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FAQ: For All Your Inquries

  • Get in touch!
    For inquiries, you can contact me at
  • Any current projects?
    I am currently writing a dissertation entitled, "Tun Yuh Hand Mek Fashion: Dancehall Fashion as Resistance in Jamaica and the Caribbean Diaspora,” which examines how women use elements of Jamaican dancehall fashion to protest intersectional inequalities of racism, classism, sexism, etc. More specifically, I argue that Jamaican dancehall fashion is a historical palimpsest that speaks to women’s resistance, their self-fashioning against social death, and the formation of social networks and labours of care. I analyze how enslaved women in seventeenth- to nineteenth-century Jamaica engage in everyday resistances through the styling and exchange of clothing. My project is based on the question: “What are the textile histories embedded in dancehall fashion?” Research creation is the main methodology for this dissertation. Research creation (also known as artistic research) is defined by the Social Sciences and Humanities Research Council (SSHRC) as “an approach to research that combines academic and research practices and supports the development of knowledge and innovation through artistic expression, scholarly investigation, and experimentation. This method is critically informed by research found within various art forms.” I was first introduced to the term by Zalika U. Ibaorimi, a multidisciplinary artist and doctoral candidate at UT Austin who showcased her piece, “Jawn Theory” which is part of a three-part auto-ethnographic performance on the Black communal logic of relationality and absence. This work was shared at the “The Art of Black Sexual Ecologies” panel by the School of Social Transformation at Arizona State University. By centring clothing and garmenting , I plan to think about various themes such as the relationship between Carnival and Jonkonnu; Afro-Asian intimacies and collaborations in dancehall; and dancehall fashion and its relationship to dance and music. Art installations of my own creation will be the focal points of this dissertation through which I plan to articulate these themes and explorations. I am also the current editorial assistant for sx salon: a small axe literary platform. sx salon is a digital forum for innovative critical and creative explorations of Caribbean literature, broadly defined. We publish literary discussions, interviews with writers, reviews of new publications (creative and scholarly), and poetry and prose by Caribbean writers.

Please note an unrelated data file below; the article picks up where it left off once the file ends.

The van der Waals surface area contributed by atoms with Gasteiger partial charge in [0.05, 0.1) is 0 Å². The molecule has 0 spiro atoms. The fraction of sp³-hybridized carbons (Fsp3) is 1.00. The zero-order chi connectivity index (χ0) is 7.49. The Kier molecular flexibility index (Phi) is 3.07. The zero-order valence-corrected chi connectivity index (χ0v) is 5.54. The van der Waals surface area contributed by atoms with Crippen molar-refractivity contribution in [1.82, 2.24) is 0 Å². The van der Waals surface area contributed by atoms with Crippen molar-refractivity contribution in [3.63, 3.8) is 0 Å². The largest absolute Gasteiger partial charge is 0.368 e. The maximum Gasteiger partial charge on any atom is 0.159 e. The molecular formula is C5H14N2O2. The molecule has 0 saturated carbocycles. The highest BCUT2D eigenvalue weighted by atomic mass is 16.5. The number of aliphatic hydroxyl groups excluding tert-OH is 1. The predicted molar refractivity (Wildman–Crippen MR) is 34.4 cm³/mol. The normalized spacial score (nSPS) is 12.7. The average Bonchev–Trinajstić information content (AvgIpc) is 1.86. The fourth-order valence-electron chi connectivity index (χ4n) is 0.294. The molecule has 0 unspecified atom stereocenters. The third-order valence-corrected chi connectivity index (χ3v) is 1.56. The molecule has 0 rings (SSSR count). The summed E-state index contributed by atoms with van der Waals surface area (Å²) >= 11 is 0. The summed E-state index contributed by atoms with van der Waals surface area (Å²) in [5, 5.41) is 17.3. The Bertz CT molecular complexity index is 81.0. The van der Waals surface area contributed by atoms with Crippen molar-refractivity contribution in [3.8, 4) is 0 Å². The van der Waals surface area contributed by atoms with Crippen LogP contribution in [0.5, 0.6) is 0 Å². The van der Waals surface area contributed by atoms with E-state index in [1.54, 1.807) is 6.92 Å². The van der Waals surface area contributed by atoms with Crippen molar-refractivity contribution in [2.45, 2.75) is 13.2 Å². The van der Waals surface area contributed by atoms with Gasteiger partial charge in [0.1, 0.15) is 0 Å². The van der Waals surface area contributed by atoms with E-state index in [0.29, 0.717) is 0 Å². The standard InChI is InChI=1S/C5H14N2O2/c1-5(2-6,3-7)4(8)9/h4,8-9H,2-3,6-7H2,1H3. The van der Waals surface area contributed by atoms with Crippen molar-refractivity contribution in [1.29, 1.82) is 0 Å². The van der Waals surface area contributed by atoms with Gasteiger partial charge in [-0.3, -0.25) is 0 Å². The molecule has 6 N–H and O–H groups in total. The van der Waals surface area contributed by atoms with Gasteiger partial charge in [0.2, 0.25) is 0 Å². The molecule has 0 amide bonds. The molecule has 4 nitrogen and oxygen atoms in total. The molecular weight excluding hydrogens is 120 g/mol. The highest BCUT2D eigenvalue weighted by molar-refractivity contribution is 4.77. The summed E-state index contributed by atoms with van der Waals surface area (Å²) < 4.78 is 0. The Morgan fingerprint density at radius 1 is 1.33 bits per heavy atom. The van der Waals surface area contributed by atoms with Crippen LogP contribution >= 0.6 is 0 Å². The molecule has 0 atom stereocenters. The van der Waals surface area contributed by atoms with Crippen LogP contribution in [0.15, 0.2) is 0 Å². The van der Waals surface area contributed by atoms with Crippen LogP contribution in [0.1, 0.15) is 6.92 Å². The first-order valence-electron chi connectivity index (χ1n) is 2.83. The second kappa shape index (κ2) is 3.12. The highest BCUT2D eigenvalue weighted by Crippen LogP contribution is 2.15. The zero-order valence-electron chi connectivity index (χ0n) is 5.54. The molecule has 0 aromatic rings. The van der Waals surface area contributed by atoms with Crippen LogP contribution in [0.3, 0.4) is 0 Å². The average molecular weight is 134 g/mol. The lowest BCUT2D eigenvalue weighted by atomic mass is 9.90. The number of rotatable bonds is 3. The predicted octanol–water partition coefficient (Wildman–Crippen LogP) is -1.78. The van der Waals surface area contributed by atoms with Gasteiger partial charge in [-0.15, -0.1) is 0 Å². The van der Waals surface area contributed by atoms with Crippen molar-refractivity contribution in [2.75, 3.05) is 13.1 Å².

• What are your primary artistic forms?
    I consider myself a mixed media artist. Currently, I am interested in garmenting through which I (re)use and (re)make clothing as a critical tool to think through form and function, textile accessibility, gender, and sexuality.
  • Who are the artists and scholars that inspire your work?
    I think of my work as a sort of bricolage. It is not solely one thing, but many things inspired by the creativity of others. I deeply admire the artistic works of Kevin Adonis Browne, Andrea Chung, Solange Govia, Kadine Lindsay, Ebony G. Patterson, and L'Antointte Stines. Scholars like Tao Leigh Goffe, Sonjah Stanley Niaah, and Bibi Bakare-Yusuf greatly influence my research interests.
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